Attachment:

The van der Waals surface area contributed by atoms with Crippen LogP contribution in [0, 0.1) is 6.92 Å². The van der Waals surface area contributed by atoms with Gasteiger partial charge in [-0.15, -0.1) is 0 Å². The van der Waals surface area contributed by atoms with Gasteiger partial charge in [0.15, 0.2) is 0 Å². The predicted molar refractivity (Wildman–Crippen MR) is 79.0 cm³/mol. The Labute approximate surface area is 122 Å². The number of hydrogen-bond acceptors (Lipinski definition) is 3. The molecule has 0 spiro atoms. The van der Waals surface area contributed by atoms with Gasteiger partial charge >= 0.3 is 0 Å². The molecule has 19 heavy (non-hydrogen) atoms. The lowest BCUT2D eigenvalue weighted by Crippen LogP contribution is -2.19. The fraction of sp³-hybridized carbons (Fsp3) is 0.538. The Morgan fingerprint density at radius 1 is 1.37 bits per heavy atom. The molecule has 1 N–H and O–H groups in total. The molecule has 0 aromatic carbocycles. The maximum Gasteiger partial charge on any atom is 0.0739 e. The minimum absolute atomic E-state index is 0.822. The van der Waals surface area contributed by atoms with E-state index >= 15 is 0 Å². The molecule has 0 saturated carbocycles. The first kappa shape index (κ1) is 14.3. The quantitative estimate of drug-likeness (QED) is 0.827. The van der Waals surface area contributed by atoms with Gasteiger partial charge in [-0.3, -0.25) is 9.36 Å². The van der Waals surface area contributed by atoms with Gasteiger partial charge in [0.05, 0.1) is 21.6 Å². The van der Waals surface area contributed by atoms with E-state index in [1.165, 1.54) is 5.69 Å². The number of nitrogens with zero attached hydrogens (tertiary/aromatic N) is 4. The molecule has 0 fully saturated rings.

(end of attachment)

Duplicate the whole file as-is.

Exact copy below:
The van der Waals surface area contributed by atoms with Crippen LogP contribution in [0, 0.1) is 6.92 Å². The van der Waals surface area contributed by atoms with Gasteiger partial charge in [-0.15, -0.1) is 0 Å². The van der Waals surface area contributed by atoms with Gasteiger partial charge in [0.15, 0.2) is 0 Å². The predicted molar refractivity (Wildman–Crippen MR) is 79.0 cm³/mol. The Labute approximate surface area is 122 Å². The number of hydrogen-bond acceptors (Lipinski definition) is 3. The molecule has 0 spiro atoms. The van der Waals surface area contributed by atoms with Gasteiger partial charge >= 0.3 is 0 Å². The molecule has 19 heavy (non-hydrogen) atoms. The lowest BCUT2D eigenvalue weighted by Crippen LogP contribution is -2.19. The fraction of sp³-hybridized carbons (Fsp3) is 0.538. The Morgan fingerprint density at radius 1 is 1.37 bits per heavy atom. The molecule has 1 N–H and O–H groups in total. The molecule has 0 aromatic carbocycles. The maximum Gasteiger partial charge on any atom is 0.0739 e. The minimum absolute atomic E-state index is 0.822. The van der Waals surface area contributed by atoms with E-state index >= 15 is 0 Å². The molecule has 0 saturated carbocycles. The first kappa shape index (κ1) is 14.3. The quantitative estimate of drug-likeness (QED) is 0.827. The van der Waals surface area contributed by atoms with Gasteiger partial charge in [-0.3, -0.25) is 9.36 Å². The van der Waals surface area contributed by atoms with Gasteiger partial charge in [0.05, 0.1) is 21.6 Å². The van der Waals surface area contributed by atoms with E-state index in [1.165, 1.54) is 5.69 Å². The number of nitrogens with zero attached hydrogens (tertiary/aromatic N) is 4. The molecule has 0 fully saturated rings.